Music review: Alvin Youngblood Hart

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SO RETRO that he even mentions the good old days of MySpace, the 54-year-old, Grammy-winning American blues singer and guitarist Alvin Youngblood Hart has a very contemporary rags to riches tale, of the sort which every good blues player needs. It begins with his years employed by the US Coastguard (although Hart’s own life story actually began in Oakland, California, in 1963), then moves on to his brother’s cattle ranch in Mississippi, where he learned a cattle call which he demonstrated to his audience here.

Stramash, Edinburgh ***

The final link in the tale brings together his ranch-hand days with the use of the same call in the ragged, downtrodden How Long Before I Change My Clothes, a song which represented one of his career highs - it formed part of Hart’s soundtrack to Denzel Washington’s The Great Debaters (2007), and he was invited to perform it in the film by the actor/director. This track exemplified the best of his set, and how each of his finest songs bore a certain cinematic quality; including, for obvious reasons, the rich storytelling of Illinois Blues, which appeared in Martin Scorsese’s documentary The Blues.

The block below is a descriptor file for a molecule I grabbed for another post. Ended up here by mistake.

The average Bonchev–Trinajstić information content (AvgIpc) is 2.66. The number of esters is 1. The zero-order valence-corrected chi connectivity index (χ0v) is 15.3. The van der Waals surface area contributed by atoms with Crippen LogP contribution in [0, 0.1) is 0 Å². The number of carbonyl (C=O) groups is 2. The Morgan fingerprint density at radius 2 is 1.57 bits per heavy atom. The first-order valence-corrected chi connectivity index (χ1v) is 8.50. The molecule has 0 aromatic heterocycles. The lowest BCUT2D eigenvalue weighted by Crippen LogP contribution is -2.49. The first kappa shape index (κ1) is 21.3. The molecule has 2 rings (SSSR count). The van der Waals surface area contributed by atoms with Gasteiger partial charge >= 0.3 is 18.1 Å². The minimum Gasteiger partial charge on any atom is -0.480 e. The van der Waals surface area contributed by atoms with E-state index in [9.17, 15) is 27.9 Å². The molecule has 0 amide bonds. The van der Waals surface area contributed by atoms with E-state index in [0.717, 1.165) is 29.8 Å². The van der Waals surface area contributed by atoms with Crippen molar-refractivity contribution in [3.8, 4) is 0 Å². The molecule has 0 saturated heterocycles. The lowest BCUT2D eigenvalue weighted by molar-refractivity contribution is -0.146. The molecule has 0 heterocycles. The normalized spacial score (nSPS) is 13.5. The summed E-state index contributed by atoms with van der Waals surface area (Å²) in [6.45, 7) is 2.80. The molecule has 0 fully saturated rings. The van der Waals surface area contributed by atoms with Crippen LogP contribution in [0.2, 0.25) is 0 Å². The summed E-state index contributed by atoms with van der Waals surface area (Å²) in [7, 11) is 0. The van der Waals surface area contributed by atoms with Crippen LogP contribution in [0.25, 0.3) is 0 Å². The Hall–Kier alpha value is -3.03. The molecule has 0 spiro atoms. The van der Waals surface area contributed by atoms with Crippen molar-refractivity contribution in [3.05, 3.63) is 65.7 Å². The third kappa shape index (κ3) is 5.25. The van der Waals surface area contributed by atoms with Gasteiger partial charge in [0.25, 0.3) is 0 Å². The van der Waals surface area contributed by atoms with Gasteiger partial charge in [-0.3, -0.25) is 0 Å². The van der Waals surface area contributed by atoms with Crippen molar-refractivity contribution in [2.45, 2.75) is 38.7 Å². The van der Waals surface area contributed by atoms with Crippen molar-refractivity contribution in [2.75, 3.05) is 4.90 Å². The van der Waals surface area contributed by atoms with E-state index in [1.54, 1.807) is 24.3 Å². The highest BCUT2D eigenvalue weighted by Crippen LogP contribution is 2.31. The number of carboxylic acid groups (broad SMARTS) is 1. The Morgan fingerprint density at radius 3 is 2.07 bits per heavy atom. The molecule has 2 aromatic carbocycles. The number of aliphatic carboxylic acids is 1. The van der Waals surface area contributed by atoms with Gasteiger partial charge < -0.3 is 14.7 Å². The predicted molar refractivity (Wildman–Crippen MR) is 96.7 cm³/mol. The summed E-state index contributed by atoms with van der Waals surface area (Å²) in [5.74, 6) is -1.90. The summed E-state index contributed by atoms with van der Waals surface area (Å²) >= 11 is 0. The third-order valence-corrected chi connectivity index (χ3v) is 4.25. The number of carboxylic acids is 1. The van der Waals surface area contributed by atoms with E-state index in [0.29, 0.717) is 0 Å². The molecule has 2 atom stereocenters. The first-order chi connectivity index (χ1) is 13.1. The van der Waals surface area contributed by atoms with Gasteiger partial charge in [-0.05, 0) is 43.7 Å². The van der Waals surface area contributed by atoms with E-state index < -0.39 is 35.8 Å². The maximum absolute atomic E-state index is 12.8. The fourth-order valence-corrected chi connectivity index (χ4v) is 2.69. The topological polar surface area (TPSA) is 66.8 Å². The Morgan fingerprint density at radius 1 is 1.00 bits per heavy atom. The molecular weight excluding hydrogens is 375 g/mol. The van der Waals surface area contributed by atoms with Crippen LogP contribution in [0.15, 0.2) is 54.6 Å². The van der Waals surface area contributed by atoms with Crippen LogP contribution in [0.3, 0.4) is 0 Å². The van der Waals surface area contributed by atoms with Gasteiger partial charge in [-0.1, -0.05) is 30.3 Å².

Over a little more than two hours, Hart and the duo backing him on bass and drums delivered music which was rich in reverence for the good old days, although with its own personality and the very useful secret weapon that is Hart’s commanding baritone voice. They strayed into reggae on Just About to Go, gnarly, harmonica-laden blues on the Rolling Stones tribute Watching Brian Jones, and wrested In My Time of Dying from Led Zeppelin’s clutches. The set perhaps felt a little overstuffed, but his audience stayed with him from peak to peak.

DAVID POLLOCK